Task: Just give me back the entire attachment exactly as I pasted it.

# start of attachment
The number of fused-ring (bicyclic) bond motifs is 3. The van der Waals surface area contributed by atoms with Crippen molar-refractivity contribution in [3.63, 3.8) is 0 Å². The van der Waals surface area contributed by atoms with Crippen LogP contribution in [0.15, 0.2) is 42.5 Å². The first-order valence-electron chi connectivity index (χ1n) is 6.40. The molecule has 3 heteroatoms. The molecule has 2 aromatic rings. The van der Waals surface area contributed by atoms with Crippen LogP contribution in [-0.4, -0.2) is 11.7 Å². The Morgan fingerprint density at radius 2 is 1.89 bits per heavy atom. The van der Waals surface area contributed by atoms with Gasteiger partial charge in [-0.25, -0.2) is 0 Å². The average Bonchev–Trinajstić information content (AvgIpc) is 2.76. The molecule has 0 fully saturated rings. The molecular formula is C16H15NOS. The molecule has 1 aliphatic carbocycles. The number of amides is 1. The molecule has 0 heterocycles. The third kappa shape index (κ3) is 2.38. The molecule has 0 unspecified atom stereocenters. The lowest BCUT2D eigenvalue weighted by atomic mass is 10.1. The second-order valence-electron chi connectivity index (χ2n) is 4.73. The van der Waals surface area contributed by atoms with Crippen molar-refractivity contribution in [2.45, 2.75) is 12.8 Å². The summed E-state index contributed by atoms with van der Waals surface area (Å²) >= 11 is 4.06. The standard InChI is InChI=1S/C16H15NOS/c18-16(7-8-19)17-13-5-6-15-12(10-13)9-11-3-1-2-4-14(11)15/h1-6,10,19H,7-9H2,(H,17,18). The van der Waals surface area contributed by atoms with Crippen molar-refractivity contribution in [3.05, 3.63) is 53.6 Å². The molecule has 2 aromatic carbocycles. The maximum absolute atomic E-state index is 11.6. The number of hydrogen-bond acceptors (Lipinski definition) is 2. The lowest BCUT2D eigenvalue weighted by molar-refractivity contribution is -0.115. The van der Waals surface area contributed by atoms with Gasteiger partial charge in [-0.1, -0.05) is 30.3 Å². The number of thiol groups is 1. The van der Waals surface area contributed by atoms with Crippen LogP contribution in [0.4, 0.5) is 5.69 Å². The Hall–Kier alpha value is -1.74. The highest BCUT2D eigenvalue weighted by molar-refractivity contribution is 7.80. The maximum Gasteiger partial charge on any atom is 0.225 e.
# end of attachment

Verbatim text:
The number of fused-ring (bicyclic) bond motifs is 3. The van der Waals surface area contributed by atoms with Crippen molar-refractivity contribution in [3.63, 3.8) is 0 Å². The van der Waals surface area contributed by atoms with Crippen LogP contribution in [0.15, 0.2) is 42.5 Å². The first-order valence-electron chi connectivity index (χ1n) is 6.40. The molecule has 3 heteroatoms. The molecule has 2 aromatic rings. The van der Waals surface area contributed by atoms with Crippen LogP contribution in [-0.4, -0.2) is 11.7 Å². The Morgan fingerprint density at radius 2 is 1.89 bits per heavy atom. The van der Waals surface area contributed by atoms with Gasteiger partial charge in [-0.25, -0.2) is 0 Å². The average Bonchev–Trinajstić information content (AvgIpc) is 2.76. The molecule has 0 fully saturated rings. The molecular formula is C16H15NOS. The molecule has 1 aliphatic carbocycles. The number of amides is 1. The molecule has 0 heterocycles. The third kappa shape index (κ3) is 2.38. The molecule has 0 unspecified atom stereocenters. The lowest BCUT2D eigenvalue weighted by atomic mass is 10.1. The second-order valence-electron chi connectivity index (χ2n) is 4.73. The van der Waals surface area contributed by atoms with Crippen molar-refractivity contribution in [2.45, 2.75) is 12.8 Å². The summed E-state index contributed by atoms with van der Waals surface area (Å²) >= 11 is 4.06. The standard InChI is InChI=1S/C16H15NOS/c18-16(7-8-19)17-13-5-6-15-12(10-13)9-11-3-1-2-4-14(11)15/h1-6,10,19H,7-9H2,(H,17,18). The van der Waals surface area contributed by atoms with Crippen molar-refractivity contribution in [3.05, 3.63) is 53.6 Å². The molecule has 2 aromatic carbocycles. The maximum absolute atomic E-state index is 11.6. The number of hydrogen-bond acceptors (Lipinski definition) is 2. The lowest BCUT2D eigenvalue weighted by molar-refractivity contribution is -0.115. The van der Waals surface area contributed by atoms with Gasteiger partial charge in [-0.1, -0.05) is 30.3 Å². The number of thiol groups is 1. The van der Waals surface area contributed by atoms with Crippen LogP contribution in [0.4, 0.5) is 5.69 Å². The Hall–Kier alpha value is -1.74. The highest BCUT2D eigenvalue weighted by molar-refractivity contribution is 7.80. The maximum Gasteiger partial charge on any atom is 0.225 e.